Is Graphite Flammable? Explained

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Graphite is a substance commonly used in many different household products and you can find it in anything from pencils to tennis rackets. It’s a form of carbon that is relatively cheap to produce and which has some unusual chemical properties, that also make it suitable as a lubricant for certain industrial purposes. But is it flammable and does keeping graphite around the home increase our risk of fires?

Graphite is not considered to be highly flammable, but it can catch fire. It has an ignition temperature of 400 degrees Celsius, (752 Fahrenheit). Graphite is often used for heat shielding even in nuclear reactors because of its ability to withstand high temperatures. 

Graphite is relatively common, so let’s take a closer look at this type of carbon to see how it behaves when heated. Here is what you need to know.

Also read: What Makes Something Flammable?

What Is Graphite?

Graphite is a crystal of pure carbon

The crystal structure sees the atoms arranged in thin layers of hexagons. 

These individual layers are known as “graphene”.

The bonds between each layer are fairly weak and allow the layers to be easily separated or even to slide over each other. 

It is the most common naturally occurring form of carbon and if it is subjected to very high pressure and temperature, it will become diamond, the other naturally occurring form of carbon.

Here is a great video all about graphite:

Graphite and Its Awesome Properties

Typical applications of use for graphite include refractories (heat resistant chemical stores), batteries, steel making (mixing graphite with iron changes the properties of steel), brake linings (ever since asbestos was banned), lubricants (the property which allows graphene layers to slip over each other makes it a great lubricant), and pencil “leads”.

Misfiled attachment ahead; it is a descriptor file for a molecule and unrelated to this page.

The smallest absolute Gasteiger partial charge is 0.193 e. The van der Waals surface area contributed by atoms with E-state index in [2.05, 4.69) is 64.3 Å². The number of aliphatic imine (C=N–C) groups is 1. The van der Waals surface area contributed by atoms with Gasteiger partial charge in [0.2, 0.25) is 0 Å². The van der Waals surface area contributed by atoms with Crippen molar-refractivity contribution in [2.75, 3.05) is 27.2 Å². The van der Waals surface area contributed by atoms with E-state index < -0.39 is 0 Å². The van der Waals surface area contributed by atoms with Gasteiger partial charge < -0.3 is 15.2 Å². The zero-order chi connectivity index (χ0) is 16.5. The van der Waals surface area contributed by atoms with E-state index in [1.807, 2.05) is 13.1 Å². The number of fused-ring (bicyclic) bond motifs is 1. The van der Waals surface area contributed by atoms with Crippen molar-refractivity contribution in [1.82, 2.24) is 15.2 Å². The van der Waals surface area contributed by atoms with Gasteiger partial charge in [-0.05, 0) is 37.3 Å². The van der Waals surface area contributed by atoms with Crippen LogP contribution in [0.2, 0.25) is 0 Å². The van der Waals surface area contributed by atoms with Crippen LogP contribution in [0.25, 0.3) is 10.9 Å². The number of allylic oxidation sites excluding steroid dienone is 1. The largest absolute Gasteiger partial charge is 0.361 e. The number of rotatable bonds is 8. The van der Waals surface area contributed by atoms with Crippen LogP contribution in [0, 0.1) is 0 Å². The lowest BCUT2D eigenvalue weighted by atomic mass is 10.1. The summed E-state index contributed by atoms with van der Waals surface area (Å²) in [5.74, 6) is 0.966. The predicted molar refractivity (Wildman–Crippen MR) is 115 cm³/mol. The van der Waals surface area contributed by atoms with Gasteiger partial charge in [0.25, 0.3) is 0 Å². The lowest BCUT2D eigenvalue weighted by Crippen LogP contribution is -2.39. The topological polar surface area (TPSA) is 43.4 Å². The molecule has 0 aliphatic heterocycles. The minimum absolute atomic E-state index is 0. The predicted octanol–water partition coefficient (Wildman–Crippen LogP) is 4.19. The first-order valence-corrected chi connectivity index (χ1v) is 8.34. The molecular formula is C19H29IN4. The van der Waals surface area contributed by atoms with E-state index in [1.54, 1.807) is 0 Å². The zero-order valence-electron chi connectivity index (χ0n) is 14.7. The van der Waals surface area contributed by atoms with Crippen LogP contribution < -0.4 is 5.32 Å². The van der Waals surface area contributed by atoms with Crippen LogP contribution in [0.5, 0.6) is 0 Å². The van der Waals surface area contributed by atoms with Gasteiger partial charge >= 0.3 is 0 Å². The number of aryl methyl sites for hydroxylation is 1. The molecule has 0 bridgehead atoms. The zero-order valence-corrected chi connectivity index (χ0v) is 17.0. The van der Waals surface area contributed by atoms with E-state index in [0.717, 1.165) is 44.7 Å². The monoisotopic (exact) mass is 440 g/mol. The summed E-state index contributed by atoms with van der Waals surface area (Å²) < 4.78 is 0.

Also read: Is Lithium Flammable? Battery Explosions

Is It a Type of Lead?

This leads us neatly to the question as to whether pencil lead is, in fact, lead and, of course, it’s not.

Pencil lead consists only of graphite in relatively different hardnesses and there’s no lead involved in its making at all. 

Also read: Is Carbon Flammable? Why it Burns…

Is Graphite Flammable?

Graphite will not burn until it reaches a temperature of around 400 degrees Celsius, or 752 degrees Fahrenheit and it may require greater temperatures depending on the exact formation of graphite that is being used. 

This means graphite is not very flammable. 

The definition of flammable can vary by source, but anything that has to be heated that much to ignite is not a highly flammable substance. 

What Happens When It Is Heated?

Graphite is considered to be “thermally stable” and in many environments, it can be heated to very high temperatures without anything happening to it at all.

However, even if it is not burning, by 700 degrees Celsius (that’s 1292 degrees Fahrenheit) in an oxygen-rich environment, the graphite will start to bond with the oxygen to form carbon dioxide and carbon monoxide. 

How Hot Can It Get?

If there is no oxygen present, graphite can withstand temperatures of up to 3000 degrees Celsius and it is used in nuclear reactors and high-temperature furnaces precisely for this property. 

Graphite is a very low-cost mineral and this ability to resist very high temperatures can be very useful, indeed. 

Will Graphite Ever Burn?

Yes, in the right circumstances graphite will burn and it does so at a minimum temperature of 400 degrees Celsius or 752 degrees Fahrenheit, as long as it is kept in solid form and there is plenty of oxygen available for it to burn with.

However, graphite dust as with many other powders has a much higher surface area to volume ratio than solid graphite and it may ignite much more readily and is, in fact, considered to be an explosive hazard. 

If you work with graphite dust, it would be very sensible to ensure that there were no naked flames or potential sources of electrical sparks anywhere around you. 

Will It Melt?

Graphite can melt but it takes a temperature of 3,600 degrees Celsius or 6512 degrees Fahrenheit to do so. If you were observing the process waiting for liquid carbon to emerge, you would be very disappointed.